This has nothing to do with anything that I said. No, you are not reasonable.

If a woman who dares to speak up is threatened with death, that's fine with you. If a woman who refuses to be beaten at the whim of her husband loses her children and is never allowed to see them again, you are all for it.

Don't bother reading what I actually wrote. No, don't contend with that. Just make up ridiculous positions that I don't hold and attack those. Because that makes you feel better about yourself. Welcome to adolescence.

I don't remember saying that, but I certainly wouldn't shy away from it,

You said it months ago.

I doubt anyone but a few benighted holdouts deny that men and women are different.

Thanks. Then you concede that one can have different social arrangements based on how to best respect those differences.

What do you call a black man who argued for slavery in antebellum America?

That is fallacious and stupid. The Iraqi politician promoting polygamy believed that marriage confers benefits on women, social, economic, psychological, etc., and in the wake of a war that depleted the population of marriageable men, there were only so many men to go around. Her suggestion was to spread each man around to a number of women for their benefit, not to enslave them. But you just can't conceputalize polygamy as anything other than slavery, because you're a biased ideologue who doesn't respect other people's points of view.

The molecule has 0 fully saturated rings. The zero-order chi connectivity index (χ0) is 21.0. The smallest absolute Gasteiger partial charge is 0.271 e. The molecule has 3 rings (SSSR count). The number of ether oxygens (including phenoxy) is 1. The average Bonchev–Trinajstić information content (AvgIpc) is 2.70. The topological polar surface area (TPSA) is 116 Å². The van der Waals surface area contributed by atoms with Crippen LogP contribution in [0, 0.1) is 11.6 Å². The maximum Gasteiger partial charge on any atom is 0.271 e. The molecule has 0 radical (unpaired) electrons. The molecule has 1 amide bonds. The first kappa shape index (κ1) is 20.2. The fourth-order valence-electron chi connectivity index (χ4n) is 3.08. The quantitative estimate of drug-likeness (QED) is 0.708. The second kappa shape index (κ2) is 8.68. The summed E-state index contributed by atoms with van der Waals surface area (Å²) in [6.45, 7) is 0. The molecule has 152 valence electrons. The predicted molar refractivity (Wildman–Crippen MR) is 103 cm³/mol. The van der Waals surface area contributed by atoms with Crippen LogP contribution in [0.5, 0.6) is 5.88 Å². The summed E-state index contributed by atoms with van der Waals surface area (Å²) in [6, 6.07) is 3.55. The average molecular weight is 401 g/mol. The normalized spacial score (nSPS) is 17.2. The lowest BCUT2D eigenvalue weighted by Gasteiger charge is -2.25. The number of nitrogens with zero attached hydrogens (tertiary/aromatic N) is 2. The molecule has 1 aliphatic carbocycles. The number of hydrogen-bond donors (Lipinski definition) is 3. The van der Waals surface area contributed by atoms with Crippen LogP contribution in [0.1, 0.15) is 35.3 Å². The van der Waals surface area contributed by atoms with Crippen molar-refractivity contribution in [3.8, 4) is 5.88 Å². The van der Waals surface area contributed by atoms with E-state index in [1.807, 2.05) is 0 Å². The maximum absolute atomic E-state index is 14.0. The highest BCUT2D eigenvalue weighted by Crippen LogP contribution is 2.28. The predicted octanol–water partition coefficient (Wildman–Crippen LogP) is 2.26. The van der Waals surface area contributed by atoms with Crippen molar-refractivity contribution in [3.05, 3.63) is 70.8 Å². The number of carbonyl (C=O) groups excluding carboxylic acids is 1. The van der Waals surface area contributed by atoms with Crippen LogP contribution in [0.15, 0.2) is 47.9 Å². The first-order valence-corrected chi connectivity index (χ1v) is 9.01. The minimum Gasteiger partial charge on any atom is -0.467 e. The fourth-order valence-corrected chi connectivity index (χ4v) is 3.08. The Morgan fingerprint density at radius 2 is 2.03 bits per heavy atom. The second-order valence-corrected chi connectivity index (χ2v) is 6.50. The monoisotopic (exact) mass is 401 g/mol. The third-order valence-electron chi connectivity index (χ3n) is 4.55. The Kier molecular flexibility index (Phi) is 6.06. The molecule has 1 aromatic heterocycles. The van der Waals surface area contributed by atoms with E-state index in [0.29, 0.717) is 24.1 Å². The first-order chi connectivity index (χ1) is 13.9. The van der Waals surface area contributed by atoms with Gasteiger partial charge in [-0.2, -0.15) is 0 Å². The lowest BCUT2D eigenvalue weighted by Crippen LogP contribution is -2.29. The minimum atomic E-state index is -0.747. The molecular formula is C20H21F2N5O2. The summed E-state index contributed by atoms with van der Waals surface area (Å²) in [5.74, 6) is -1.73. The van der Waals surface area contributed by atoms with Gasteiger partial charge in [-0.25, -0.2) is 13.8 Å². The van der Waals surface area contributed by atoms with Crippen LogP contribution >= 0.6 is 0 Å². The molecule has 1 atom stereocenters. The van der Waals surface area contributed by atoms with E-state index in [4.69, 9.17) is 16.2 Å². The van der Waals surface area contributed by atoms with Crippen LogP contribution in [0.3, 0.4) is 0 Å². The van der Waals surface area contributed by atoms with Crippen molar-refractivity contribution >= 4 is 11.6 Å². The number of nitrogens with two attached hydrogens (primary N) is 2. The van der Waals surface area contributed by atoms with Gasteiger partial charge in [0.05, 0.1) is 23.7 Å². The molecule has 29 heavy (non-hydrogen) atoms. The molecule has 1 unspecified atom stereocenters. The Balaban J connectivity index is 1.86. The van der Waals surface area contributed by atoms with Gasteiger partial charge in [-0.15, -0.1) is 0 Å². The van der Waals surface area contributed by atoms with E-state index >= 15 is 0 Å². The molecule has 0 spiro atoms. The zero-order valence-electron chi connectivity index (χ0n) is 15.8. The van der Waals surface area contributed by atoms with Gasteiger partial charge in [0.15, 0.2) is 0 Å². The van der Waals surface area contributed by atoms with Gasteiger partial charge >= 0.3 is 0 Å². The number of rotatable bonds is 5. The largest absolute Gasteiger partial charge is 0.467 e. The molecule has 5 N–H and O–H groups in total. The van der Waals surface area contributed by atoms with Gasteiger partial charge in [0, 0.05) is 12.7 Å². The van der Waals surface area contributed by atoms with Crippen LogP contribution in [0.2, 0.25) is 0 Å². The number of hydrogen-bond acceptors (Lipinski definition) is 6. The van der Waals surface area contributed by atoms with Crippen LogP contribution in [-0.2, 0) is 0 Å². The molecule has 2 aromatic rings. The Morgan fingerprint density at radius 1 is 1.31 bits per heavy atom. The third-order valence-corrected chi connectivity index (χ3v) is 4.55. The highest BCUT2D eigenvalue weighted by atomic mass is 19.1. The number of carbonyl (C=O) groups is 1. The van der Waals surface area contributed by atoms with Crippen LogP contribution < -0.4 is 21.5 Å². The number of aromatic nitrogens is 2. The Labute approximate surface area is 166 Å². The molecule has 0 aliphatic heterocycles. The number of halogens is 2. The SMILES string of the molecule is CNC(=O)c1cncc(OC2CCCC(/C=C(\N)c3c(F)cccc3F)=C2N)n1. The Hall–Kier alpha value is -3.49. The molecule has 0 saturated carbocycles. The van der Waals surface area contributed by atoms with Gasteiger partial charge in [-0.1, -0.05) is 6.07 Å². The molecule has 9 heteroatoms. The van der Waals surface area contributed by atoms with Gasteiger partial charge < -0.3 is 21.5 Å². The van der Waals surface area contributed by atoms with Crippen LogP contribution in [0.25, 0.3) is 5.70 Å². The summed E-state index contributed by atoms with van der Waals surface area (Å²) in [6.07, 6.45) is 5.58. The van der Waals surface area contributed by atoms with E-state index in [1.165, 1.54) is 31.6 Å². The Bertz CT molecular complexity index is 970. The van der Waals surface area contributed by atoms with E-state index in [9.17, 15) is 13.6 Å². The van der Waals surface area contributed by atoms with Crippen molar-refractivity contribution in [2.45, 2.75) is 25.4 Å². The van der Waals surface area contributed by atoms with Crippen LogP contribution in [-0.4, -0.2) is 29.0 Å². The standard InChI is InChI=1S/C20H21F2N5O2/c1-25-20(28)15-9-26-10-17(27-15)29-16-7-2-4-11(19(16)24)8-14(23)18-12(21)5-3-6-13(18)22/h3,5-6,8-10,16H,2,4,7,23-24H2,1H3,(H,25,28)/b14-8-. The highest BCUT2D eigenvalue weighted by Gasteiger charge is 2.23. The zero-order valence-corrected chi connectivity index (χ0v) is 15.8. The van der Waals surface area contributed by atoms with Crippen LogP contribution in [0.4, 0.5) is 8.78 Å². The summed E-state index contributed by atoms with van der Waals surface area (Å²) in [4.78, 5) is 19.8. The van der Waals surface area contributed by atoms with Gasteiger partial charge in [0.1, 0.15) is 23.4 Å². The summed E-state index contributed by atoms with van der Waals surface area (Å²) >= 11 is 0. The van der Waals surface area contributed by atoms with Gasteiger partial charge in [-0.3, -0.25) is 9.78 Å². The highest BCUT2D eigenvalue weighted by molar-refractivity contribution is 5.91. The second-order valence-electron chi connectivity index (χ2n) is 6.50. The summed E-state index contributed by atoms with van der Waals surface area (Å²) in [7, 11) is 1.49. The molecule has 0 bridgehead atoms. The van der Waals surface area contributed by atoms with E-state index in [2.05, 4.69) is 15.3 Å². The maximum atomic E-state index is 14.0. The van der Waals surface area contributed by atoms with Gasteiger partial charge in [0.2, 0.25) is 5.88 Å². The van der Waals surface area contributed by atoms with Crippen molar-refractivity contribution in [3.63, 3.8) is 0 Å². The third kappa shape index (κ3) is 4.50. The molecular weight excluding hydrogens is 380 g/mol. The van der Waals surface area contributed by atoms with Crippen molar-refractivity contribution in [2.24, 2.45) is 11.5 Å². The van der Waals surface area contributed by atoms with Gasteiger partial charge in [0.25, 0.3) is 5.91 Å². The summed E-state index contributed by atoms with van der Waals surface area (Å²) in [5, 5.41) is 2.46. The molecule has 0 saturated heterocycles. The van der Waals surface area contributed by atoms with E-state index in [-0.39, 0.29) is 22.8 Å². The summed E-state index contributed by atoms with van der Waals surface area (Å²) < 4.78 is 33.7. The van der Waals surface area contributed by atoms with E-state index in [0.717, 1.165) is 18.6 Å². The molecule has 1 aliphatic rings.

Happily, though, they aren't taking slaves: it's only women's rights at issue, and where that's all that's at stake, you're perfectly happy to hide behind that cowardly bullshit moral relativism,

I suppose this is one way to be cognitively dissonant, but the more likely reality is that I'm simply not a moral relativist, and I think you're a xenophobe who is close-minded, overbearing, and uses self-serving definitions to beg the question. Your interpretation of what is going on in these countries is suspect. I don't think women's rights are worthless, I think Iraqi women, for example, have the right to define their own destiny, whether you approve of it or not.